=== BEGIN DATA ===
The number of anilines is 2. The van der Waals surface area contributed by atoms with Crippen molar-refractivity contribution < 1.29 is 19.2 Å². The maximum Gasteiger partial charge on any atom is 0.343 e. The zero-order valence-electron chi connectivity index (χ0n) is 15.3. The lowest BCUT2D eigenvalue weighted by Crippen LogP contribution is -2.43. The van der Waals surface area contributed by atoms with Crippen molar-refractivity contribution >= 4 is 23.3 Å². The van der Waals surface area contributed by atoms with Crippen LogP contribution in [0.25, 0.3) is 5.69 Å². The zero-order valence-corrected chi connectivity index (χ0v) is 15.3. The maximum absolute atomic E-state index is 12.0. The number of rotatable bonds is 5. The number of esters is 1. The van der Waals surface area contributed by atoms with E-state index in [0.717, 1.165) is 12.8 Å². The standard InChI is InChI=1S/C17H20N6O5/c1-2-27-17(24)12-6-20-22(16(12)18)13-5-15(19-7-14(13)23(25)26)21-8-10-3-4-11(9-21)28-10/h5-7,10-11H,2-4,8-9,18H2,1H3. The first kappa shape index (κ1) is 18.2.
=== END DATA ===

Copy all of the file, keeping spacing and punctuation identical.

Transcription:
The number of anilines is 2. The van der Waals surface area contributed by atoms with Crippen molar-refractivity contribution < 1.29 is 19.2 Å². The maximum Gasteiger partial charge on any atom is 0.343 e. The zero-order valence-electron chi connectivity index (χ0n) is 15.3. The lowest BCUT2D eigenvalue weighted by Crippen LogP contribution is -2.43. The van der Waals surface area contributed by atoms with Crippen molar-refractivity contribution >= 4 is 23.3 Å². The van der Waals surface area contributed by atoms with Crippen LogP contribution in [0.25, 0.3) is 5.69 Å². The zero-order valence-corrected chi connectivity index (χ0v) is 15.3. The maximum absolute atomic E-state index is 12.0. The number of rotatable bonds is 5. The number of esters is 1. The van der Waals surface area contributed by atoms with E-state index in [0.717, 1.165) is 12.8 Å². The standard InChI is InChI=1S/C17H20N6O5/c1-2-27-17(24)12-6-20-22(16(12)18)13-5-15(19-7-14(13)23(25)26)21-8-10-3-4-11(9-21)28-10/h5-7,10-11H,2-4,8-9,18H2,1H3. The first kappa shape index (κ1) is 18.2.